Legal Question in Real Estate Law in California

Disclosure of Death in Apartment to Prospective Tenants

Is it required by law that a landlord tell a prospective tenant that a death occured within a unit being offered for rent?

Asked on 7/18/02, 12:20 am

2 Answers from Attorneys

Bryan Whipple Bryan R. R. Whipple, Attorney at Law

Re: Disclosure of Death in Apartment to Prospective Tenants

Standard references on 'how to be a landlord' do not mention such a requirement. They do mention requirements to disclose locations which are former military bases, ongoing pest-control (termite, etc.) programs, lead paint hazards, registered sex offender (megan's law) information, shared utility arrangements, and other environmental hazards including dangerous molds.

Landlords must also disclose basic information relating to the manager, agent or owner, how rent is to be paid, etc.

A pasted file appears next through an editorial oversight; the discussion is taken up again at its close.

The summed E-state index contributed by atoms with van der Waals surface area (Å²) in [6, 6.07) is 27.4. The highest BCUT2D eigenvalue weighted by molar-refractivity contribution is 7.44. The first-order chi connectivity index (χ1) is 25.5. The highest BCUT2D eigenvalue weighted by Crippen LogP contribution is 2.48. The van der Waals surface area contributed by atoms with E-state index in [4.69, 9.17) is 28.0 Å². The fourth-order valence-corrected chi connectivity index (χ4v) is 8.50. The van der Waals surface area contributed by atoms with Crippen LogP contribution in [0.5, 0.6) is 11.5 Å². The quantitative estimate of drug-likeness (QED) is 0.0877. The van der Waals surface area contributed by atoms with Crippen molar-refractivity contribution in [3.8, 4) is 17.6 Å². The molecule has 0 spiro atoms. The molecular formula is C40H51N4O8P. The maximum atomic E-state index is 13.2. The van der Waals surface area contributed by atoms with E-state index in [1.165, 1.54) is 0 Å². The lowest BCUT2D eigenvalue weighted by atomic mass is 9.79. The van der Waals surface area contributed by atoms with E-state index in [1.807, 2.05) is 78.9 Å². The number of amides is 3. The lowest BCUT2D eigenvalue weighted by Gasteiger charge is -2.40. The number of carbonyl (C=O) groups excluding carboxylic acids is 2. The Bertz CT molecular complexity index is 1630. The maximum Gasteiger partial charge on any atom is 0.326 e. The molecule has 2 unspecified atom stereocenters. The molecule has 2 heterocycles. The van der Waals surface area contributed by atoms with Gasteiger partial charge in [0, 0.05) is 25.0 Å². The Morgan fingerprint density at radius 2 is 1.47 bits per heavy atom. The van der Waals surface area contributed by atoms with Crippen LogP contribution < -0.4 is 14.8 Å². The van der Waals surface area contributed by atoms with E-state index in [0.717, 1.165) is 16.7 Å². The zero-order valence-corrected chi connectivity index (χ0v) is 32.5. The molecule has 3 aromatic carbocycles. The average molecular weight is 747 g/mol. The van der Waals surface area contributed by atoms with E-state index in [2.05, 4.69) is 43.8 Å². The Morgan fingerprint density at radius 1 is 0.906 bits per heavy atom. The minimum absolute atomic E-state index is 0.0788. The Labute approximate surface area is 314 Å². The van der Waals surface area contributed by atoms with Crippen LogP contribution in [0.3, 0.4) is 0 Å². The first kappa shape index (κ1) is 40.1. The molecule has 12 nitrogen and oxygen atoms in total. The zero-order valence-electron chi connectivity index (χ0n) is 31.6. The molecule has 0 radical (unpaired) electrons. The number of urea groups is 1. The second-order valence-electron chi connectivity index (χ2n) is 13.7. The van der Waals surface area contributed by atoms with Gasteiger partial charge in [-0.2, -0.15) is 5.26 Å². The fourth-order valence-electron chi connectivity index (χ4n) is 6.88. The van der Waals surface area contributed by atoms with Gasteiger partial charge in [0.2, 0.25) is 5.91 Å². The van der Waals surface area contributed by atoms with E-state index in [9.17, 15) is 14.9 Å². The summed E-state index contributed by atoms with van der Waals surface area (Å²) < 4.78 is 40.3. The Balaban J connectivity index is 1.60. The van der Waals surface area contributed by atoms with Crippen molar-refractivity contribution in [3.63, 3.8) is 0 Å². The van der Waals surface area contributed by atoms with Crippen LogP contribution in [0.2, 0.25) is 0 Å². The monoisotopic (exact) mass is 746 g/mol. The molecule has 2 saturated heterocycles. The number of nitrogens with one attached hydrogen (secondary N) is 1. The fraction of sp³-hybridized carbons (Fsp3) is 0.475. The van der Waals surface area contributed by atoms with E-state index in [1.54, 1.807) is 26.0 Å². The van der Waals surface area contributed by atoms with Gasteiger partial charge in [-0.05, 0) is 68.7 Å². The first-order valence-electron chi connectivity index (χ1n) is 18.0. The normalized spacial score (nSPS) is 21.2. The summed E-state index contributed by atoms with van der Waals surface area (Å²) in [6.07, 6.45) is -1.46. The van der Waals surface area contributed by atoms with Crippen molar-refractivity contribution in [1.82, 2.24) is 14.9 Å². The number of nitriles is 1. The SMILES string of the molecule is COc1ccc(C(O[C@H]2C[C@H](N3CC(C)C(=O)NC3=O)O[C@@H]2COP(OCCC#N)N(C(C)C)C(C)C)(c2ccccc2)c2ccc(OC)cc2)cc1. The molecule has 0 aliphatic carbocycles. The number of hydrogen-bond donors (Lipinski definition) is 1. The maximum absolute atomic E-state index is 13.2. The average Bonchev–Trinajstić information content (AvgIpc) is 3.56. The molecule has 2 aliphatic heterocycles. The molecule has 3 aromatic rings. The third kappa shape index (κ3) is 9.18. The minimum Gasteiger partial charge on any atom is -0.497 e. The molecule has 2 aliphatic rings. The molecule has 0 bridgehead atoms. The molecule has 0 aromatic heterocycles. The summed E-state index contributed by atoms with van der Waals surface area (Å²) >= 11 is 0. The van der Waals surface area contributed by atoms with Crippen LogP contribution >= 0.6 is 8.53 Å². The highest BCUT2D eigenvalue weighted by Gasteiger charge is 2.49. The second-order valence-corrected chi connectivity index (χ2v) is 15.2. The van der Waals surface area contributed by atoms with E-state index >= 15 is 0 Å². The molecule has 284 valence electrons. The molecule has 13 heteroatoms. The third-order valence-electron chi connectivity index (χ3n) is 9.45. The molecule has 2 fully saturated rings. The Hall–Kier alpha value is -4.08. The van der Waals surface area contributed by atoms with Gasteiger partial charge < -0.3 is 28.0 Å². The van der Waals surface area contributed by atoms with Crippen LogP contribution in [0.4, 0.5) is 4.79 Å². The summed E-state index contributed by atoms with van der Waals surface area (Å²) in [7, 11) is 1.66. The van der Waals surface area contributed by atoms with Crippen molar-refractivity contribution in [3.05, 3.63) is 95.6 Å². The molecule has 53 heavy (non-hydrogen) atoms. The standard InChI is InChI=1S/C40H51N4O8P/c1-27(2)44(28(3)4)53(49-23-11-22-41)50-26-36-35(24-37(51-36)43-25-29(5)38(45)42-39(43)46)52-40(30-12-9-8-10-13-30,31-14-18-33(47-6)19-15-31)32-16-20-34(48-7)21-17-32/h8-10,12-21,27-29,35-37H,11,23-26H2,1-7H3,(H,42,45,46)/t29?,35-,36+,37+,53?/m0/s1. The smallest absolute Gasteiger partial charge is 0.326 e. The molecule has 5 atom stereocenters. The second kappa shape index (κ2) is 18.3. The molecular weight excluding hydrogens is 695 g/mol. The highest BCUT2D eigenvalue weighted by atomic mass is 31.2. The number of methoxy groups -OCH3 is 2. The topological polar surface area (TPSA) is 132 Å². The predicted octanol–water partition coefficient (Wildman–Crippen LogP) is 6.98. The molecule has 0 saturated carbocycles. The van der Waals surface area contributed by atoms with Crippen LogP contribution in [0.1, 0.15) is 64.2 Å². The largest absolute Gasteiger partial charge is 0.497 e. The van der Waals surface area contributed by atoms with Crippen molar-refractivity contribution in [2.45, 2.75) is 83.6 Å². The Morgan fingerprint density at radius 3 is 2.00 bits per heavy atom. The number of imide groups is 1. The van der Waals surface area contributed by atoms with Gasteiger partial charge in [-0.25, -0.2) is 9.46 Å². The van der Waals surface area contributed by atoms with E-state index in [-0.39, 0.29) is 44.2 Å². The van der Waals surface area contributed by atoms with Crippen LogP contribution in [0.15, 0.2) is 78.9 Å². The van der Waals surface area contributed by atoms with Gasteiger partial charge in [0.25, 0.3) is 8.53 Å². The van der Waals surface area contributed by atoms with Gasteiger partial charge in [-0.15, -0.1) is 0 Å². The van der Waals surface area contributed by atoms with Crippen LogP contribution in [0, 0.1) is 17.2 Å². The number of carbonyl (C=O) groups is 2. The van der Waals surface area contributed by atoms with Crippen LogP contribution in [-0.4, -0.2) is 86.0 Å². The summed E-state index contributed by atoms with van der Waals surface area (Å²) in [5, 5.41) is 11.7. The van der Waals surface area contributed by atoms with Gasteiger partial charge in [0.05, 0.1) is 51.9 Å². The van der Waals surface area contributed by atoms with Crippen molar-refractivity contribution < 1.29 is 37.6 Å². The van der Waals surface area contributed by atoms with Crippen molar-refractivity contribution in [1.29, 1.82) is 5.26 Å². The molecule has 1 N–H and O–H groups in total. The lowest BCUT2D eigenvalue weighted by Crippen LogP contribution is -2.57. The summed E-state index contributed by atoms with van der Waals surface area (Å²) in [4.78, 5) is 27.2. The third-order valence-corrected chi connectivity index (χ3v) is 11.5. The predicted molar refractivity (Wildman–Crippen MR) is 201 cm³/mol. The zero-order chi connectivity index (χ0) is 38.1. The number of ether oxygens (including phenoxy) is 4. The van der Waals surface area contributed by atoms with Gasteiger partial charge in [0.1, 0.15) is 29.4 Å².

I found no statute relating to disclosure of deaths in rentals. However, following a general legal principle that failure to disclose material facts in any transaction can be considered fraudulent, I would advise making voluntary disclosure of any unusual facts such as crime scene, non-natural deaths or related information that might affect the desirability of the property.

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Answered on 7/18/02, 1:20 pm

Re: Disclosure of Death in Apartment to Prospective Tenants

A landlord does not have to disclose any death of an occupant which occurred more than three years before the renting, nor any death was caused by HIV/AIDS. A landlord may not intentionally misrepresent the fact in response to a direct inquiry. Civil Code 1710.2.

Whether the landlord is liable for not disclosing a death within three years of the rental which is not caused by HIV or AIDS depends on the facts. In addition to liability, the plaintiff would have to show damages.

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Answered on 7/18/02, 3:08 pm

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